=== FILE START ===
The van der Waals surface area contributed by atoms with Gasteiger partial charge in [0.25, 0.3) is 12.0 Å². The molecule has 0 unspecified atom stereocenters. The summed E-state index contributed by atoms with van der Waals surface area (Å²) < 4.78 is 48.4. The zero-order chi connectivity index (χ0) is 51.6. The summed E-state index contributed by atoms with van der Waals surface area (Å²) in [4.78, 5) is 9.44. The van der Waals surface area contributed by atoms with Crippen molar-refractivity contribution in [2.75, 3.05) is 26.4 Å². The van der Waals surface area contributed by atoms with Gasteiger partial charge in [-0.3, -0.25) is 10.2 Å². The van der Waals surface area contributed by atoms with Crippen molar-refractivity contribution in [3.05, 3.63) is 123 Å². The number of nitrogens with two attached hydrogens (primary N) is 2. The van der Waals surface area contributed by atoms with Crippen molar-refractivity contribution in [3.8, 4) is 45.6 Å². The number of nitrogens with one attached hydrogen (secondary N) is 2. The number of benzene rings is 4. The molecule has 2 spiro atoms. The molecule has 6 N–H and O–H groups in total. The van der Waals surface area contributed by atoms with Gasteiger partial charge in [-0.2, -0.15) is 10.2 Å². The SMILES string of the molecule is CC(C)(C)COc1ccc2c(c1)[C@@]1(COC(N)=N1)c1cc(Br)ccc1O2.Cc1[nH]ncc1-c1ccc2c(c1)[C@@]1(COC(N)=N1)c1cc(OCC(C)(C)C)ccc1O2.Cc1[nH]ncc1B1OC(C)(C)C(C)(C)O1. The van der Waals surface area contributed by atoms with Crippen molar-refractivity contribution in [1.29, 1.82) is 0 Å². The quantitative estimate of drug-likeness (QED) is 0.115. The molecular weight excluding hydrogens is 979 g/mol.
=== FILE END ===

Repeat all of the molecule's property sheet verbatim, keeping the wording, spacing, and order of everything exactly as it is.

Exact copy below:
The van der Waals surface area contributed by atoms with Gasteiger partial charge in [0.25, 0.3) is 12.0 Å². The molecule has 0 unspecified atom stereocenters. The summed E-state index contributed by atoms with van der Waals surface area (Å²) < 4.78 is 48.4. The zero-order chi connectivity index (χ0) is 51.6. The summed E-state index contributed by atoms with van der Waals surface area (Å²) in [4.78, 5) is 9.44. The van der Waals surface area contributed by atoms with Crippen molar-refractivity contribution in [2.75, 3.05) is 26.4 Å². The van der Waals surface area contributed by atoms with Gasteiger partial charge in [-0.3, -0.25) is 10.2 Å². The van der Waals surface area contributed by atoms with Crippen molar-refractivity contribution in [3.05, 3.63) is 123 Å². The number of nitrogens with two attached hydrogens (primary N) is 2. The van der Waals surface area contributed by atoms with Crippen molar-refractivity contribution in [3.8, 4) is 45.6 Å². The number of nitrogens with one attached hydrogen (secondary N) is 2. The number of benzene rings is 4. The molecule has 2 spiro atoms. The molecule has 6 N–H and O–H groups in total. The van der Waals surface area contributed by atoms with Gasteiger partial charge in [-0.2, -0.15) is 10.2 Å². The SMILES string of the molecule is CC(C)(C)COc1ccc2c(c1)[C@@]1(COC(N)=N1)c1cc(Br)ccc1O2.Cc1[nH]ncc1-c1ccc2c(c1)[C@@]1(COC(N)=N1)c1cc(OCC(C)(C)C)ccc1O2.Cc1[nH]ncc1B1OC(C)(C)C(C)(C)O1. The van der Waals surface area contributed by atoms with Crippen molar-refractivity contribution in [1.29, 1.82) is 0 Å². The quantitative estimate of drug-likeness (QED) is 0.115. The molecular weight excluding hydrogens is 979 g/mol.